A positive correlation was identified between high metabolism scores for visceral fat (METS-VF) and increased asthma risk, according to new study findings published in Frontiers in Endocrinology.
“The prevalence of asthma and METS-VF is positively correlated, but the relationship isn’t linear,” wrote the researchers of the study. To their knowledge, this study is the first of its kind to examine the association between METS-VF and asthma prevalence.
Prior studies have identified a bidirectional relationship between obesity and asthma, in which patients classified as obese were more likely to report continuous asthma symptoms, miss more days at work, and use more medications. Additionally, these patients were found less likely to have asthma remission and more likely to have severe persistent asthma.
However, accurately assessing the real situation of obesity can be difficult, with body mass index (BMI) only able to offer a limited and rough indicator of obesity. Furthermore, BMI lacks the ability to differentiate between fat mass and lean mass, as well as local fat distribution patterns, the authors noted.
In contrast, the METS-VF is a measure of exposure to adipose tissue that combines insulin resistance index (calculated with triglyceride and fasting blood glucode level), waist to height ratio, age, and sex.
Using data from the National Health and Nutrition Examination Survey (NHANES) from 2001 to 2018, the researchers aimed to define a relationship between METS-VF and asthma.
The survey included 91,352 individuals. Participants met eligibility criteria if they had complete information for METS-VF, education, marital status, hypertension, diabetes, smoking, activity, asthma, coronary heart disease, cancer, and serum uric acid. After exclusion, 36,876 participants were included in the analysis, and 4919 of these individuals had self-reported asthma.
The researchers identified a positive correlation between METS-VF and asthma prevalence (odds ratio [OR], 1.27; 95% CI, 1.22-1.32; P = .01), which grew stronger when METS-VF was elevated at an inflection point of 5.24. Additionally, according to smooth curve fitting analysis, the relationship between METS-VF and asthma was not linear.
Further double-segmented analysis suggested a negative correlation, but no significant difference between METS-VF less than 5.24 and asthma prevalence (OR, 0.60; 95% CI, 0.33-0.91). After METS-VF exceeded 5.24, all positive correlations between METS-VF and asthma prevalence were stable.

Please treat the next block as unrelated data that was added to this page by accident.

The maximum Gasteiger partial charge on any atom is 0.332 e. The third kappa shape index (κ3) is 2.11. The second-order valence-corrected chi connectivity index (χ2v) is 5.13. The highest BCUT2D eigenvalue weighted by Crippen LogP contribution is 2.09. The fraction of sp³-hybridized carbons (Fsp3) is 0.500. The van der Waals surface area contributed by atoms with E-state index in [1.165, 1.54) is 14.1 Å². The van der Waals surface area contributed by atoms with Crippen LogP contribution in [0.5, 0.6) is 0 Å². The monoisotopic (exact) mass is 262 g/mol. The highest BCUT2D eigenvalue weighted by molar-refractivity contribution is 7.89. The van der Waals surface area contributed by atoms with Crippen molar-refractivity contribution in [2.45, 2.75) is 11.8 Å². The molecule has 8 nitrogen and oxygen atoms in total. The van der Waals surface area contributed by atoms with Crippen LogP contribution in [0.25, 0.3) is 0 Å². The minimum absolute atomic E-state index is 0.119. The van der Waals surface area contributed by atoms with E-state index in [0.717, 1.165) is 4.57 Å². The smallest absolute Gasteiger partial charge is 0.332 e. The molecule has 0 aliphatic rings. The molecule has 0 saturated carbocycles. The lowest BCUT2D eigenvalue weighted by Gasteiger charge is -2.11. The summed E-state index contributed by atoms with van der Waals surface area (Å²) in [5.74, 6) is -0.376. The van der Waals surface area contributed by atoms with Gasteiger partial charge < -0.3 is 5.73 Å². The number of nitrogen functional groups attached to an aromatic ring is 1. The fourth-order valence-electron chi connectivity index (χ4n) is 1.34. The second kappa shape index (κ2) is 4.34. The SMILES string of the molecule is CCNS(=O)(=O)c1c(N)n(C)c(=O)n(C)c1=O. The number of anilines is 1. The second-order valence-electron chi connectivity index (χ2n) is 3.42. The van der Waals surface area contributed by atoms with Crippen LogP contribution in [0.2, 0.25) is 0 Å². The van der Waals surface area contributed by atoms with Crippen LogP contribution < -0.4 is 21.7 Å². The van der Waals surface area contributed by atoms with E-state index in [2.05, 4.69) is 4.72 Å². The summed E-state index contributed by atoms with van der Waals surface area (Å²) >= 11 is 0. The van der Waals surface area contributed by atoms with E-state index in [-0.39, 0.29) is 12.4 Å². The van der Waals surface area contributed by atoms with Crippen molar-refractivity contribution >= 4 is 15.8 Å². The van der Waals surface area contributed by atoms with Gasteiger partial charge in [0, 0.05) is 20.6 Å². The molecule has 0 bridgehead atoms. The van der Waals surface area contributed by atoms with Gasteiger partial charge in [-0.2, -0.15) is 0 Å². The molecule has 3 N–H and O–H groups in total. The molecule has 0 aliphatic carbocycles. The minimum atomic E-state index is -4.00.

Lastly, after subgroup analysis, the researchers identified METS-VF associated with asthma prevalence among participants who were aged 40 to 59 years (OR, 1.35; 95% CI, 1.26-1.44), were male (OR, 1.79; 95% CI 1.20-2.68), reported Mexican American ethnicity (OR, 1.41; 95% CI, 1.28-1.54), had hypertension (OR, 1.23; 95% CI, 1.23-1.38) and diabetes (OR, 1.36; 95% CI, 1.23-1.50), and lacked a history of asthma (OR, 1.29; 95% CI, 1.23-1.36).
The researchers acknowledged some limitations to the study, including being cross-sectional, so a causal relationship could not be established; basing an asthma diagnosis on self-reported information; and the possibility of covariates that may have influenced factors of METS-VF and asthma.
Despite these limitations, the researchers believe a strength of this study is in its ability to identify a positive association between elevated METS-VF and asthma prevalence.
“An increase in the METS-VF index is associated with an increase in the incidence of asthma,” wrote the researchers. “The hypothesis is that treatment and management of obesity at a young age may delay, ameliorate, or reduce the onset of asthma, but a causal relationship cannot be clearly established, but this is of clinical concern nonetheless.”
Liu Q, Han X, Chen Y, Gao Y, Yang W, Huang L. Asthma prevalence is increased in patients with high metabolism scores for visceral fat: study reports from the US. Front Endocrinol (Lausanne). Published online May 16, 2023. doi:10.3389/fendo.2023.1162158